NEW YORK, April 29, 2011 /PRNewswire/ -- "There's nothing more rewarding or satisfying than the ability to 'give back' to your community," said Bill Talbot, President of Technical Career Institutes, Inc. (TCI). "And, when your school's charitable contributions make the President's Higher Education Community Service Honor Roll – With distinction for General Community Service - that's icing on the cake."
Robert Lubell, a Humanities Instructor at TCI, founded the Dare to Dream project in 1993. Dare to Dream is run by the students at TCI who contribute their time and skills into projects that enrich the lives of others.
Dare to Dream has hosted numerous events that support the physically challenged, the terminally ill, children with HIV/AIDS, leukemia and sickle cell, Veterans and senior citizens. Hospital parties, blood drives, food drives, and walk-a-thons are also part of their outreach activities. Lubell raised $15,000 for victims of 9/11 and students volunteered at a local restaurant, which was open 24/7 during the search and rescue period, by serving rescue workers and repairing electrical equipment. Student volunteers also were involved in renovating apartments for the physically challenged. The Oklahoma City Bombing and The Tsunami Disaster in Indonesia are yet two other examples of how TCI students and faculty got involved to make a difference both nationally and internationally.
Lubell, after years of success with Dare to Dream, saw the need of intertwining technology with his efforts; so he founded Dare to Repair, and it became the technical arm of Dare to Dream, which is also run by students who refurbish donated computers and other equipment so they can be given to selected recipients such as veterans, seniors, the disabled and selected hardship cases.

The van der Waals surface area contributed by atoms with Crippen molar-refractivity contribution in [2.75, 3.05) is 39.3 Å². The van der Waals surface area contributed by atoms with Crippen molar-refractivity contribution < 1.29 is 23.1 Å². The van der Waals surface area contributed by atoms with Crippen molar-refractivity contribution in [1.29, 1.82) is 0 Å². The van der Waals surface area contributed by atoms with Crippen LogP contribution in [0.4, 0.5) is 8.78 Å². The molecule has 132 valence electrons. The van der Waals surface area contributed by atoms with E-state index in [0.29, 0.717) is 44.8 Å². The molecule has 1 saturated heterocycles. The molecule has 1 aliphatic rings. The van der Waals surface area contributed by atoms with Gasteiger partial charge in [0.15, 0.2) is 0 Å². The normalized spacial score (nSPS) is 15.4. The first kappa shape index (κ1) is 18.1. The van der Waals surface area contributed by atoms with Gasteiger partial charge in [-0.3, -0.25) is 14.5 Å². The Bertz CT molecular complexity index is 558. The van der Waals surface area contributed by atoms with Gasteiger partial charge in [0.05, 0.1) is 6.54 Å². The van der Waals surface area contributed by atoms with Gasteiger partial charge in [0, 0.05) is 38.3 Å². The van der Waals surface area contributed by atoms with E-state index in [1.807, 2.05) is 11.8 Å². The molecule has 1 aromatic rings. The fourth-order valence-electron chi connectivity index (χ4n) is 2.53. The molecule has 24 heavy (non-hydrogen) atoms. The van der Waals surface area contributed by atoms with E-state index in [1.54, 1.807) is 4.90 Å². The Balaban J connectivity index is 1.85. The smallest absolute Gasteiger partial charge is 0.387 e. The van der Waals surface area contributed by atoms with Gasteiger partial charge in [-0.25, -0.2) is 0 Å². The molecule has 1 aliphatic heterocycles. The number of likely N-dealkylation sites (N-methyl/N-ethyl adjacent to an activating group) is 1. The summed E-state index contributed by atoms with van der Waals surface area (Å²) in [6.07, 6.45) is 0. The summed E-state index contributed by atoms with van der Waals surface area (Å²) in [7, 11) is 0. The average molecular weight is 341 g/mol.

Lubell partnered on this effort with one of his former students, Manny Crespo, TCI's Senior Admissions Representative. Crespo is a TCI graduate with a 3.87 G.P.A., five time Deans list honoree and two time Presidential scholar and President of Dare to Dream / Dare to Repair. Crespo was the Coordinator/Supervisor of Dare to Repair at TCI from January 2005 until January 2011. Under Crespo's leadership, Dare to Repair expanded technology like never before due to Crespo's Networking Technology concentration at TCI. His accomplishments during his tenure were setting up computer labs in hospitals, veterans centers, churches, non-profits, community and day care centers, and making personal visits to the home bound for technical support and delivery of personal computers, just to name a few. In the aftermath of Hurricane Katrina, TCI, Dare to Dream and Dare to Repair, in cooperation with USA Harvest, raised $275,000 and Crespo went to New Orleans to set up a lab at the outreach facility of the New Orleans Mission and donated 25 computers, 25 air conditioners, and a refrigerator to the mission. An honorable mention to Robert Denson one of TCI's most tenured instructors, and HVAC-R Guru. Denson accompanied Lubell and Crespo to New Orleans and played a major role in reviving the main freezer at the mission which was dead, due to Hurricane Katrina. With the freezer up and running, the mission was then able to store the perishable donations coming from all over the country. And, as a result, TCI made the President's Higher Education Community Service Honor Roll. Dare to Dream and Dare to Repair have also partnered up to teach free computer training classes to vets, seniors and the disabled…registering over 100 individuals per semester. "After two semesters of training, an individual qualifies for a free refurbished computer," Crespo added.